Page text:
1) Discuss the role of Nelly Dean in Wuthering Heights.
- In a novel the effect of a narrator gives the reader an intimate but subjective account of events. It removes
the omniscience of the author and the possibility of objectivity. We can take nothing for granted and
must be wary of forming judgements on the basis of what we are told and how we are told it.
- Why should Bronte choose Nelly Dean as the narrator of Wuthering Heights? As a respected, educated
servant, she is socially mobile. This enables her access to events and conversations. She is both a part
of and removed from the action.
- However, more importantly, she provides a contrast to the extreme emotions exhibited by Heathcliff
and Cathy, making them believable. Remark upon the episode depicting Heathcliffs grief after Cathys
death. "Her life closed in a gentle dream - may she wake as kindly in the other world" is Nellys word on
the death while Heathcliff responds in a "sudden paroxysm of ungovernable passion", "May she wake
do not leave me in this abyss, where I cannot find you". The force of
Heathcliffs emotion affects the reader more because of Nellys sober, startled reaction that is juxtaposed
with it. Similar is the role of Nelly when Cathys declares her love for Edgar and Heathcliff. Catherine
speaks in metaphors and with the false certainty originating in passion: "Nelly, I am Heathcliff
speak of our separation again it is impracticable; and
". Nelly responds, "If I can make any sense of your
you are ignorant of the duties you undertake in marrying" and so on, in sober guidance.
Close attention to the text shows how the pitch of Heathcliff and Cathys language in relation to Nellys is
more taut and intense. Without her scepticism and baffled reactions, the reader would find it difficult to
maintain empathy for and belief in these characters.
- By making an ordinary woman relate extraordinary scenes, Bronte is also able to comment on conventional
expectations of behaviour. Bronte gives herself license to make observations about social behaviour and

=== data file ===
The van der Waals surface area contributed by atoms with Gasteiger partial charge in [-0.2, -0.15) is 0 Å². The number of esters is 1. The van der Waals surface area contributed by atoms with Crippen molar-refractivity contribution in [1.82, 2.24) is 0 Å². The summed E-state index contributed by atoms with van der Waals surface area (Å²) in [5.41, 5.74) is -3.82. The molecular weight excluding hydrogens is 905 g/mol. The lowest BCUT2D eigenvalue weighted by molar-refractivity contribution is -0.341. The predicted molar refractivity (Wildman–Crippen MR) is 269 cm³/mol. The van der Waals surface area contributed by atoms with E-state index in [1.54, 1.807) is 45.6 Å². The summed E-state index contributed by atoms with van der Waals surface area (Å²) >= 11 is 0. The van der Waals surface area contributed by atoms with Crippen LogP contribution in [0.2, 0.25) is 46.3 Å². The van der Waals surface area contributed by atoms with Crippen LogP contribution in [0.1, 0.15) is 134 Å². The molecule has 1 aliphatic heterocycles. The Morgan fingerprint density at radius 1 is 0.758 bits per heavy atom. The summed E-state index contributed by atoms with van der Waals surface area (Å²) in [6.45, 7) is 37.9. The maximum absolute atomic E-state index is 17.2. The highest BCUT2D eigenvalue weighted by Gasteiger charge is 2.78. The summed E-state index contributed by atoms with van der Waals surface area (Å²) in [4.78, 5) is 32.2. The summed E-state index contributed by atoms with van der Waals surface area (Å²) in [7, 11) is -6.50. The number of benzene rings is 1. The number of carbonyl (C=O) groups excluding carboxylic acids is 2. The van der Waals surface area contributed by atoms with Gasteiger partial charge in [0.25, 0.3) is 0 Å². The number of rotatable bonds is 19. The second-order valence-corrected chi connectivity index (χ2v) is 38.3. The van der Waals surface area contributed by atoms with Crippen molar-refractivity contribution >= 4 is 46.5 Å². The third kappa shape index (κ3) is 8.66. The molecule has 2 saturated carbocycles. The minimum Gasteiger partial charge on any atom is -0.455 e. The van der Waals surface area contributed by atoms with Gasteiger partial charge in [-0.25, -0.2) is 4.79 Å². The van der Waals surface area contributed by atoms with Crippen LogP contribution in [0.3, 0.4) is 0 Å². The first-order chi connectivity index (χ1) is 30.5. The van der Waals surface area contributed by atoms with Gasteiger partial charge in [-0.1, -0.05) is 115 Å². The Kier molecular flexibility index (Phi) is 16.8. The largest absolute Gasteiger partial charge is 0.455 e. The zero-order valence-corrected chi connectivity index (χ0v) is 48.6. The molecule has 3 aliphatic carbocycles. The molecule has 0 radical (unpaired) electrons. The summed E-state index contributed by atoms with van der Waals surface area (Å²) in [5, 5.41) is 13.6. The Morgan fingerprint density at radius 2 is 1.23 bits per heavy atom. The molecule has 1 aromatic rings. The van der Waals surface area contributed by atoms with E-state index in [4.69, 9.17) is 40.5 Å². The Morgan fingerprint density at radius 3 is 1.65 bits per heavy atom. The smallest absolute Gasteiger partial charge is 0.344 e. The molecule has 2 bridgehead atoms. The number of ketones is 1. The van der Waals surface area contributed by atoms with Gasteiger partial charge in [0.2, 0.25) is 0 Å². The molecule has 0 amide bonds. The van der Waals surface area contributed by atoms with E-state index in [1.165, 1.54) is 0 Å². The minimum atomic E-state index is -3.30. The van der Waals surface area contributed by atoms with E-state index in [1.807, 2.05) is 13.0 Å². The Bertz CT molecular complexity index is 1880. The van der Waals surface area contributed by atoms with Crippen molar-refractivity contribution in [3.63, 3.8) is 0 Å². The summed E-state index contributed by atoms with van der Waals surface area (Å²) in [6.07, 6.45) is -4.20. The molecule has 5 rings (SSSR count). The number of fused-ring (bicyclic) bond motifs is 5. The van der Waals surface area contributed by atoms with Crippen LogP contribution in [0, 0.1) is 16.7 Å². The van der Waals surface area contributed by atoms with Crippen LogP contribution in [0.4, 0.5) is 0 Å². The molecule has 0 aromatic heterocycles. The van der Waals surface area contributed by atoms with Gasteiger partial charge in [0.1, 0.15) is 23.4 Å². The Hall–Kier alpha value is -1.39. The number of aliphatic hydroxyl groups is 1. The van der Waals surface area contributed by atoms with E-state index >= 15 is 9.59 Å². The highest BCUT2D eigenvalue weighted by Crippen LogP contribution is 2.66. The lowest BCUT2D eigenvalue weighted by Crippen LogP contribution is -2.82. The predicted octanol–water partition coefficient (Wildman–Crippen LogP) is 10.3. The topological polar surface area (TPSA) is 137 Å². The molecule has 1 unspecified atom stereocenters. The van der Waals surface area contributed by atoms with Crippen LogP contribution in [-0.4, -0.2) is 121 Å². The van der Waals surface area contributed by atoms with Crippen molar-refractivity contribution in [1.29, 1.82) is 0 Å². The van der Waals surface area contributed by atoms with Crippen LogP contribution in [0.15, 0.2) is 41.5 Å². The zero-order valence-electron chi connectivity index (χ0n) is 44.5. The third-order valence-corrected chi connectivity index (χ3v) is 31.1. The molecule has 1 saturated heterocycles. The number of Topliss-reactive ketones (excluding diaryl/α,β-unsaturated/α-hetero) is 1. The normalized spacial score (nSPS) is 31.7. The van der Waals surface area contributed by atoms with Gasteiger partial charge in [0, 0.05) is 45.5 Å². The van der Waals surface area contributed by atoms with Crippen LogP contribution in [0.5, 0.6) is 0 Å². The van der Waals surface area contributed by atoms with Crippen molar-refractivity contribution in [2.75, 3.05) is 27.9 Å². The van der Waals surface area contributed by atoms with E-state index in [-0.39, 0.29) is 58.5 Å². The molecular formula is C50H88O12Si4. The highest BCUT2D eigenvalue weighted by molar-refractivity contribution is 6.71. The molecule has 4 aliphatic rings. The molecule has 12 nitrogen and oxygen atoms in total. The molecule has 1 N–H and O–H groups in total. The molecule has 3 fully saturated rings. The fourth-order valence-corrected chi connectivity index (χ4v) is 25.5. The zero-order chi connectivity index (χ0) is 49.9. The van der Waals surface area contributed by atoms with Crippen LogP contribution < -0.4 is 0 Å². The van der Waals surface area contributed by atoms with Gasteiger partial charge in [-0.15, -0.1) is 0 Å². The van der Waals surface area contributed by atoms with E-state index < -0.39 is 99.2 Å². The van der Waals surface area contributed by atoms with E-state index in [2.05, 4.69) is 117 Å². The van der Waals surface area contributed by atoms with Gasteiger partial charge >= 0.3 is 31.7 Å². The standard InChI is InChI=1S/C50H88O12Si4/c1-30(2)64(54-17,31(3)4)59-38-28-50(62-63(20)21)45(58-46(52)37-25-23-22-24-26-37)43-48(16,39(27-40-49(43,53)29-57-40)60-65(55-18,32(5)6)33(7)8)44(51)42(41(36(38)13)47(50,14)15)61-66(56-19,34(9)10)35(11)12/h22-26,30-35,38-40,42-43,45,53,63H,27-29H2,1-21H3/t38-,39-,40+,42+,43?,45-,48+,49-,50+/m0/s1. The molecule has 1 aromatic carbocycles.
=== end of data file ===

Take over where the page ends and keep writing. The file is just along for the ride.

their often rotten core with an ingenious vagueness and ambiguity. See also Mary Shelleys Frankenstein
(1818) for a similar technique of multiple narrative layers used partly to protect the unconventional views
of a woman writing novels when women could not openly challenge society and male dominance in
2) What is the significance of location for Wuthering Heights?
- What is the effect of the title of the novel? It elevates the importance of location and intimates that this
significantly affects the characters and events. Also gives greater significance to Wuthering Heights and
- Consider the depiction of Wuthering Heights and Thrushcross Grange. The former is representative of
nature, the latter of culture and sophistication. Show how this is achieved in the imagery with the use of
- Then detail the implications of location for the characters of the novel:
a) The nature that surrounds each place is echoed in the inhabitants natures.
b) Location is also a dynamic force, serving to affect and turn characters too: Isabella becomes bolder
and less refined when at the Heights; Heathcliff becomes a gentleman when away from the raw uncivilized
- Just as the erection of any boundary is undermined, so Bronte stresses the interplay between location
and character, and how places serve to affect and feed emotions and behaviour. But this interaction
is always under stress, and is epitomized in the title, with the openness and vagueness of the word
Wuthering opposing the remoteness implied by Heights.
3) Wuthering Heights has been described as irreligious. Do you agree?
- Joseph is the voice of conventional, organized religion, but he is portrayed as a pious and cruel man.
Therefore this may suggests that Bronte is critical of Christian teaching or at least the men who represent
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